Water saving tips

There are a number of simple and inexpensive things you can do to reduce the amount of water you consume at home.

A number of these actions will have an additional benefit of saving you energy at the same time.

Around the home

  • Check for leaking taps

Fixing a leaking tap is an easy way to use less water. One leaking tap can waste up to 2,000 litres a month.

  • Check for and repair any leaking pipes

Do this by turning off all taps for an hour and take your meter readings at the beginning and end of the hour. Any change in meter reading would indicate a leak. If you know you have a leak but can't find it, contact a plumber who specialises in concealed leak detection.

  • Install water efficient taps or retrofit older taps with flow-regulating aerators

Most taps typically discharge about 15 to 18 litres per minute, compared with low-flow and taps with aerators which can use as little as two litres per minute.

  • Check your hot water thermostat

Make sure your hot water system thermostat is set between 60- 650C. Regulations require hot water storage systems to maintain a temperature of over 600C which must be tempered down to 500C for supply at the tap. Hence setting the thermostat of your hot water storage any higher will result in wasted energy from heating the water and excessive use of cold water to meet the safe tap temperature.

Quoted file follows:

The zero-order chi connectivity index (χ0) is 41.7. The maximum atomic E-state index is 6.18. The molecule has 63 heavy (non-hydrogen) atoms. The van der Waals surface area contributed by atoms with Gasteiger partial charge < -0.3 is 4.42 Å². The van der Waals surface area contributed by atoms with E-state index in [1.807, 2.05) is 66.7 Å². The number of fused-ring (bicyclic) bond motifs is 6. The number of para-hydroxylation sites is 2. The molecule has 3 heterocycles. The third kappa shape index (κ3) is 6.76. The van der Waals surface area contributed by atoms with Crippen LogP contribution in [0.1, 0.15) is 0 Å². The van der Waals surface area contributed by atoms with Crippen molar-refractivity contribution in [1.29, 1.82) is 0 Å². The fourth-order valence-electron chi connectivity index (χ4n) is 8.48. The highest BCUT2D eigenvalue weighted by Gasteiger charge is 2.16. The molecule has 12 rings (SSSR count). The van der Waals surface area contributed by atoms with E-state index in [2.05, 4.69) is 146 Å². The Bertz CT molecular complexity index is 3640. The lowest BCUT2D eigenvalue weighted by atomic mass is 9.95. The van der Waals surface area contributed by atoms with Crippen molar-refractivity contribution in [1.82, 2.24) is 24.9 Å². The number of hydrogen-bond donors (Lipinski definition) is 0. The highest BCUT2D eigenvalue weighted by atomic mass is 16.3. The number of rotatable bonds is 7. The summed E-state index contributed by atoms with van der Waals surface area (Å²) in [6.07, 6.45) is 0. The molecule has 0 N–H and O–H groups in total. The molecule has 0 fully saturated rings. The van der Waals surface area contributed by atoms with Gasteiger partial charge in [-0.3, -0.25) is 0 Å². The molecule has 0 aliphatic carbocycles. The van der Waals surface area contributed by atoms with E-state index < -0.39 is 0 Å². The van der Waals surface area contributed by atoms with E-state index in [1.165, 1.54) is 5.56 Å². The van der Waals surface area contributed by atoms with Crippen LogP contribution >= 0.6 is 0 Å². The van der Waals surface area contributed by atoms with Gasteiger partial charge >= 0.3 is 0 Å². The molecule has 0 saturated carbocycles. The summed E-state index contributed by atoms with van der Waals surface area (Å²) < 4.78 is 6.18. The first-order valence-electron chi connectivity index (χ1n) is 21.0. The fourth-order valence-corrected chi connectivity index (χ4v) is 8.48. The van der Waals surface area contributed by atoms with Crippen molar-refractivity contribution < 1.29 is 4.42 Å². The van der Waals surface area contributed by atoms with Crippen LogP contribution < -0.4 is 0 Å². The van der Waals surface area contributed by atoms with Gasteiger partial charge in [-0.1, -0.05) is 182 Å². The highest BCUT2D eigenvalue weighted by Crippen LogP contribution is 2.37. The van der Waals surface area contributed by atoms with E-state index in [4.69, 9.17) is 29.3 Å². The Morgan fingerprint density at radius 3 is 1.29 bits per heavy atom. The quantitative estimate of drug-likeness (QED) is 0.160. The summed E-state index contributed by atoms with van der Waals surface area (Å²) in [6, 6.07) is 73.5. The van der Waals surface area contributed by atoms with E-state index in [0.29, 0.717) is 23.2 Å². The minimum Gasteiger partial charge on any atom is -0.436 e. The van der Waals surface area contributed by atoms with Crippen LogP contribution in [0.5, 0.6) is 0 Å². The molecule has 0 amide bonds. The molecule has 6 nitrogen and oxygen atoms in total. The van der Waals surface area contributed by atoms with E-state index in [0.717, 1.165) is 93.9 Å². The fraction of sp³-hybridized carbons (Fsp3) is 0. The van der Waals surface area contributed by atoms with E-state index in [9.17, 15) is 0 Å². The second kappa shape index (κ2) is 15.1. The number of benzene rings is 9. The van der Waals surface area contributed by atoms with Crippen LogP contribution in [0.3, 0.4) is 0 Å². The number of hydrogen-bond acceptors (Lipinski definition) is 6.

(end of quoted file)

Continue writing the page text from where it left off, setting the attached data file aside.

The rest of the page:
• Insulate exposed hot water pipes

Most heat is lost in the first 1.5 to 2m of plumbing from the hot water system. It brings down the temperature of water in the pipes very quickly requiring you to run the taps longer for the hot water to reach the tap. Insulating the pipe helps avoid wasting water while waiting for hot water to flow through - and it saves energy.

Bathrooms

  • Fix those leaky taps!

Replace washers as soon as taps begin to leak. A slow leaking tap can waste more than 20,000 litres a year.

A standard showerhead uses about 15 to 25 litres of water per minute while a WELS 3-star rated water efficient showerhead uses as little as six or seven litres per minute. Shower heads with a flow rate of nine litres per minute or less are widely available in local stores. By saving water you will also save energy by using a lot less hot water.

  • Upgrade your old toilet cisterns

Older toilet cisterns can use more than 12 litres of water with every use. Replacing them with efficient 4.5/3L dual flush cistern will considerably reduce water consumption.

  • Save when you shave

Rinse your razor in the sink instead of under a running tap.

  • Turn the tap off while you brush your teeth

Simply wet your toothbrush before you begin and use a glass of water to rinse your mouth. The savings over a year could be greater than you think.

  • Don't wait for the water to get hot before filling the tub for a bath

Put in the plug and adjust the water temperature as the tub fills.

  • Use rainwater

Why use potable (drinking) water to flush your toilet? A tank-to-toilet-flush pump system can use water from a rainwater tank, diverting to mains water only if necessary. Consult a plumber or tank retailer for advice.

Learn more about the rebates we offer for connecting rainwater tanks to internal connections, such as toilets or washing machines.